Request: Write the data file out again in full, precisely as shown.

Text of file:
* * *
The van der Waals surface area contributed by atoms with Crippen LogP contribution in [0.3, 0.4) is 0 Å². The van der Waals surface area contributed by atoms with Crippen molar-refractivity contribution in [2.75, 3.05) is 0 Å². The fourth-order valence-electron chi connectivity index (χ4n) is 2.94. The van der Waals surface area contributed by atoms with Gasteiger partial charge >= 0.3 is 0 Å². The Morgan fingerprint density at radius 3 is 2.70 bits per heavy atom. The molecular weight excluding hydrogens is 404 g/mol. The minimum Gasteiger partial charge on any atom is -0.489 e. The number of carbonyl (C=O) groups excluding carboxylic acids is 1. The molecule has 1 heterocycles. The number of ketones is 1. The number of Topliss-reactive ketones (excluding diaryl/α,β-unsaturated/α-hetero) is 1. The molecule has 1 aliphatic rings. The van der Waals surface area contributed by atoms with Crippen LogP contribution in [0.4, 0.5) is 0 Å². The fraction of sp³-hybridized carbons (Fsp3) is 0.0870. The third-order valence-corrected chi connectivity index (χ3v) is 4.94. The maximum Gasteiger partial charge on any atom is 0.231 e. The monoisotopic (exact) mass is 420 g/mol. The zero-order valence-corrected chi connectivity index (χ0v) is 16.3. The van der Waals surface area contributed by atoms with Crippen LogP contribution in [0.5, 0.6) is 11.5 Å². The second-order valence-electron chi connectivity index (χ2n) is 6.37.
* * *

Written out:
The van der Waals surface area contributed by atoms with Crippen LogP contribution in [0.3, 0.4) is 0 Å². The van der Waals surface area contributed by atoms with Crippen molar-refractivity contribution in [2.75, 3.05) is 0 Å². The fourth-order valence-electron chi connectivity index (χ4n) is 2.94. The van der Waals surface area contributed by atoms with Gasteiger partial charge >= 0.3 is 0 Å². The Morgan fingerprint density at radius 3 is 2.70 bits per heavy atom. The molecular weight excluding hydrogens is 404 g/mol. The minimum Gasteiger partial charge on any atom is -0.489 e. The number of carbonyl (C=O) groups excluding carboxylic acids is 1. The molecule has 1 heterocycles. The number of ketones is 1. The number of Topliss-reactive ketones (excluding diaryl/α,β-unsaturated/α-hetero) is 1. The molecule has 1 aliphatic rings. The van der Waals surface area contributed by atoms with Crippen LogP contribution in [0.4, 0.5) is 0 Å². The fraction of sp³-hybridized carbons (Fsp3) is 0.0870. The third-order valence-corrected chi connectivity index (χ3v) is 4.94. The maximum Gasteiger partial charge on any atom is 0.231 e. The monoisotopic (exact) mass is 420 g/mol. The zero-order valence-corrected chi connectivity index (χ0v) is 16.3. The van der Waals surface area contributed by atoms with Crippen LogP contribution in [0.5, 0.6) is 11.5 Å². The second-order valence-electron chi connectivity index (χ2n) is 6.37.